NSW dairy lobby, Dairy Connect, and food relief organisation, Foodbank NSW & ACT (FBNA), want the NSW Government to fund free daily breakfasts, including milk, for primary school students.
On World School Milk Day last month, Dairy Connect CEO Shaughn Morgan and Foodbank NSW/ACT head John Robertson said there were around 700 disadvantaged schools in NSW and the ACT.
Mr Robertson said 1 in 6 students were arriving at school hungry and the government had a critical role to play in supporting them.
He said Foodbank could roll out a school breakfast program immediately if the Government provided a commitment to fund the fresh milk to pour over the cereal.
“The kids aren’t that keen on dry corn flakes in our experience,” he said.
The Victorian Government funds a School Breakfast Club program for around 500 schools. Fresh milk is sourced from the Victorian dairy industry and costs the Government around $14 million a year.
The program — managed by Foodbank Victoria — serves up around 400 000 litres of fresh milk each year.
“Such a program in NSW, with support from Government and the NSW dairy industry, would provide a nutritious beginning for our children each school day in metropolitan, regional and rural areas,” Mr Robertson said.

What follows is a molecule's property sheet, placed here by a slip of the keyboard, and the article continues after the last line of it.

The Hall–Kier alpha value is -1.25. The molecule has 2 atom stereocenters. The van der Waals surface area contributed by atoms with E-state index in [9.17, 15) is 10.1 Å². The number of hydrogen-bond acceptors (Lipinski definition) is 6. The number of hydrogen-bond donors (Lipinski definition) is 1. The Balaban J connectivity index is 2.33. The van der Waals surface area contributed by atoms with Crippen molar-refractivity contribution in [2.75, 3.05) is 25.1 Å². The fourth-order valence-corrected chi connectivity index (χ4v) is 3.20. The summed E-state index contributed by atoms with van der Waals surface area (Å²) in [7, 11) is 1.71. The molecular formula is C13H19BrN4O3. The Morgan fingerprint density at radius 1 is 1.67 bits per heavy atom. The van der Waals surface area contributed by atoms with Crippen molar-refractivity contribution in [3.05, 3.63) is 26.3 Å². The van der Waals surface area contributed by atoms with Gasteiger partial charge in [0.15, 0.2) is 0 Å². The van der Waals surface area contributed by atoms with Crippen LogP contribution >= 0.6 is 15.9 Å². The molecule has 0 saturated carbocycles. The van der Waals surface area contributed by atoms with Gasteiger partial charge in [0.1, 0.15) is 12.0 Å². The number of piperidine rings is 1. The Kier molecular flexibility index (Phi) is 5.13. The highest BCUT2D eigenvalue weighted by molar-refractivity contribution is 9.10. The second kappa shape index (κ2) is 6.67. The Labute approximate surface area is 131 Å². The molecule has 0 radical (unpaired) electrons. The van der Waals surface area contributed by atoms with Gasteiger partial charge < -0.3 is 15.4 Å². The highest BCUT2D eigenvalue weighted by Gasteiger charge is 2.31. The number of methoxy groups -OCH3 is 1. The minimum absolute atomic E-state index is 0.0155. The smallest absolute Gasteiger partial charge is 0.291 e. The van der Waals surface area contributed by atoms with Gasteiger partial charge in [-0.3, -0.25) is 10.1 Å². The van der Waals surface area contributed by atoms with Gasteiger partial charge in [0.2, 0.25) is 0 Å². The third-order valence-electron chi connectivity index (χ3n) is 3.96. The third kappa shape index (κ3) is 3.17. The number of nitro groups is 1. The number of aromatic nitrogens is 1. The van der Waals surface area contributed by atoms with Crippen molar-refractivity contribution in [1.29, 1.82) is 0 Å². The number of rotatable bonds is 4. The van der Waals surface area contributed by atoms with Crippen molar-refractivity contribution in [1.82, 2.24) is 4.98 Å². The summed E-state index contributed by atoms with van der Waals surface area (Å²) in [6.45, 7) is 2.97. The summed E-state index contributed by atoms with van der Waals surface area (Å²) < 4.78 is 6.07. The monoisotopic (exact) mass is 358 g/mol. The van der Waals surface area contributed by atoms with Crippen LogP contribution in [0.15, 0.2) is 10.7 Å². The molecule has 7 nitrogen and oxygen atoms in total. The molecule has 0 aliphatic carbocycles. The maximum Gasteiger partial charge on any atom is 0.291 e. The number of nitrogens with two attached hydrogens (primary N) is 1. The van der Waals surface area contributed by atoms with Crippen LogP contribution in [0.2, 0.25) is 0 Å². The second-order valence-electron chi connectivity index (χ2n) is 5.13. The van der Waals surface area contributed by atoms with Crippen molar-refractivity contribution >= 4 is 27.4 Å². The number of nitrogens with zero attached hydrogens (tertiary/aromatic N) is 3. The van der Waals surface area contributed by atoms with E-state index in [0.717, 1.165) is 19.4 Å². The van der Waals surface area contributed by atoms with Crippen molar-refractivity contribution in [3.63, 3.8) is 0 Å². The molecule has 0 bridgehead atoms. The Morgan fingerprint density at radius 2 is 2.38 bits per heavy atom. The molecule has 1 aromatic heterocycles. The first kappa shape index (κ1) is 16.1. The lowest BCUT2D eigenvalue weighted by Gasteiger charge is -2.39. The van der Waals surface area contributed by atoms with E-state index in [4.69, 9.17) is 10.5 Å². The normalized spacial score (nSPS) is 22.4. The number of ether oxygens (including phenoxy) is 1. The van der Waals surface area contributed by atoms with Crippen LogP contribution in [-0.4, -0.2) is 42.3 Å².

Mr Morgan said dairy farmers and nutritionists backed a call by Senator Nick Xenophon last year for a federally-funded free milk program feasibility study in primary schools.
The United Nations Food and Agriculture Organisation encouraged countries around the world to celebrate the health benefits of school milk programs on the last Wednesday in September.
In a statement, the international body said: “A free cereal and milk breakfast program for primary schools would deliver much-needed access to affordable, nutrient-rich dairy which would help underpin healthy growth and development in little humans.”
“Access to the basic building blocks of sustainable diets would leverage a reduction in numerous health risks, including obesity, for children and adults.
“Milk is the ultimate food source for calcium, potassium and vitamin D, three of the four nutrients of public health concern that many children most lacked in their diets.
“Since more than 90 per cent of the population falls short of the recommended three daily servings of milk and milk products, making free fresh drinking milk available at primary schools would play a vital role in health and well-being through adulthood.”